When American families sat down for dinner in 1918, the table would often be lined with meatless and wheatless dishes. Depending on the day, a meal might start off with rolls made with a blend of graham and rye flour, a main course of broiled salt mackerel, and end with a piece of Lintz Tart—a pastry made without wheat flour.
After the United States joined the Allies in World War I in April 1917, the tightened food regulations altered the pantries, recipes, and diets of people on the home front. To help manage wartime supply, conversation, distribution, and transportation of food, the government created the U.S. Food Administration, helmed by future president Herbert Hoover. Part of the department’s role was to invent dishes—and reinvent favorite ones—to help Americans integrate alternative ingredients into their meals.
The U.S. Food Administration wartime photos and recipes, discovered by the National Archives and Records Administration, reveal almond paste cannoli, Alcazar Cakes made with potato flour, and tests to perfect the “War Bread” loaf. Confectioners even came up with candies made out of honey, molasses, and maple sugar instead of cane sugar.
“For me, it was exciting because I really enjoy this kind of history,” says Kelsey Noel, an archivist at the National Archives and Records Administration who helped digitize the photos. “Having this ability to see into the daily lives of the people who had to hold down the home front is really cool.”
About five months after the United States entered the war, Hoover led a campaign to eliminate waste and distribute food and resources to Allied forces in the barren battlefields of Europe. The effort relied mainly on volunteerism. By October 1917, the administration persuaded almost half of the nation’s 24 million families to sign pledge cards adhering to food rationing.
Beef, pork, wheat, dairy products, and sugars were rationed and sent to the soldiers abroad. Herds of cattle had been depleted or deliberately killed off because of the lack of fodder. Wheat was more easily transportable than other vegetables and fruits.
The administration stated that people didn’t need to eat less to save, but simply find substitutes for foods that were in high demand. Families shifted their diets to poultry and fish in place of beef and mutton. Wheat was replaced by potato flour, corn, oats, and rye in baked goods. Vegetable oils replaced animal fats.
“These particular recipes [from the U.S. Food Administration Educational Division] were mainly about finding other cereals to substitute for the wheat or wheat flour,” says Noel. The recipes feature “a lot of rye” as well as some bran.
For example, a batch of a dozen Biltmore Bran Muffins calls for bran and rye flour instead of wheat flour, and a half-pint of molasses instead of sugar. Sixty pieces of sweet Genoa Cake (which contains no flour at all) requires two pounds of almond paste, sugar, and 20 eggs all beaten together with corn starch and melted butter.
The U.S. Food Administration turned to home economists for advice on how to use these food substitutes, creating an Education Division. Individuals experimented with ingredients to see what tasted and worked best in dishes. During World War I, potato flour was extensively used for mixing with other bread flours, according to the U.S. Tariff Commission. It became a prime ingredient in “War Bread,” which was ubiquitous in homes and military kitchens.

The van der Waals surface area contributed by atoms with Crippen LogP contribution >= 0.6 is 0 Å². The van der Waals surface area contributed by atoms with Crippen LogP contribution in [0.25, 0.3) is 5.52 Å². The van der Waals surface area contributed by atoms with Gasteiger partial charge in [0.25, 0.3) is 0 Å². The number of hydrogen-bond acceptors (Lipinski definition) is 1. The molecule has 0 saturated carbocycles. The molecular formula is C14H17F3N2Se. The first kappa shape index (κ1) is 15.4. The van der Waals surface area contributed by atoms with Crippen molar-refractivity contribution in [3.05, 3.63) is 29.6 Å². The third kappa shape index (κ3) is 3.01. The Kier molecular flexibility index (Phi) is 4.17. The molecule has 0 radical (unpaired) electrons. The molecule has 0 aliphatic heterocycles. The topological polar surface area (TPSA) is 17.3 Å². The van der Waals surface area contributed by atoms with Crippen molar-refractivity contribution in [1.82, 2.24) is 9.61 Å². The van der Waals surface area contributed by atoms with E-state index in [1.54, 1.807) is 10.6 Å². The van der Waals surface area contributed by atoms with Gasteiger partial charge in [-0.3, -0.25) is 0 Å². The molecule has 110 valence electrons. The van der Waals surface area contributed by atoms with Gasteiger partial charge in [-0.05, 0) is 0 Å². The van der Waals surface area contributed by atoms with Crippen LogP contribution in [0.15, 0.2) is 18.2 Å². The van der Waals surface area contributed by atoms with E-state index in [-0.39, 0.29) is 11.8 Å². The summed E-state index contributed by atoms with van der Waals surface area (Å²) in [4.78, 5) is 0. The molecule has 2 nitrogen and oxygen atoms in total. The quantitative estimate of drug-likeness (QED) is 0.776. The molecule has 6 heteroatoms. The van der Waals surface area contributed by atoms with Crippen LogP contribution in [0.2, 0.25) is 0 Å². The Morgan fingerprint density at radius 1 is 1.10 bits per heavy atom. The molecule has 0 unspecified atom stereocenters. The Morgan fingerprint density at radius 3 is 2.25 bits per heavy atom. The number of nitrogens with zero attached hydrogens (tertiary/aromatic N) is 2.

“They seemed to be pushing potatoes,” says Noel, who has tried baked goods made with potato flour and deems them “very good.”
The administration found that potato flour’s ability to absorb moisture allowed bakers to produce a greater number of loaves than they would only using wheat flour in the bread. In 1918, the five potato flour factories in the United States produced 2,500,000 pounds of flour.
The department also came up with alternative recipes for sweets. The ships that imported sugar from the Caribbean were repurposed into military vessels limiting trade, explains Tanfer Emin Tunc in the journal War in History.
“Sugar has been costly, but whether this was due to a real shortage or to manipulation we did not know,” writes Mary Elizabeth who wrote War Time Candies, and proposed different kinds of candies made from honey, molasses, maple sugar, fruits, nuts, raisins, and chocolate.
Informational materials were primarily catered to women, who drove food production, purchase, and preparation. Editors from women’s magazines joined the Education Division and helped publish planned menus in pamphlets, magazines, newspapers, and cookbooks. Approximately 80 percent of content between 1917 and 1918 contained advice to homemakers in the form of menus, recipes, short articles, and special holiday food tips, writes Stephen Ponder in Journalism & Mass Communication Quarterly.
Posters and billboards covered city buildings, advertising that “Food Will Win the War.” On certain days throughout the week, families were encouraged to design meals without meat or wheat flour. “‘Wheatless Mondays and Wednesdays, Meatless Tuesdays, and Porkless Thursdays and Saturdays’ became a mantra in many households,” writes Tunc.
The administration also discouraged stockpiling food, warning that food hoarders were “working against the common good and even against the very safety of the country.”
The campaign succeeded in doubling food shipment to Europe within a year, and reducing the United States’ consumption by 15 percent from 1918 to 1919.
Noel hopes the World War I recipes will inspire others to share their own family’s wartime recipes that have been passed down by generations. Recipes are unique in that they are kind of tangible history that people can interact with, explains Noel. “There’s something that’s very personal when looking at recipes and food.”
View complete recipes of some of U.S. Food Administration’s dishes and more photos below:
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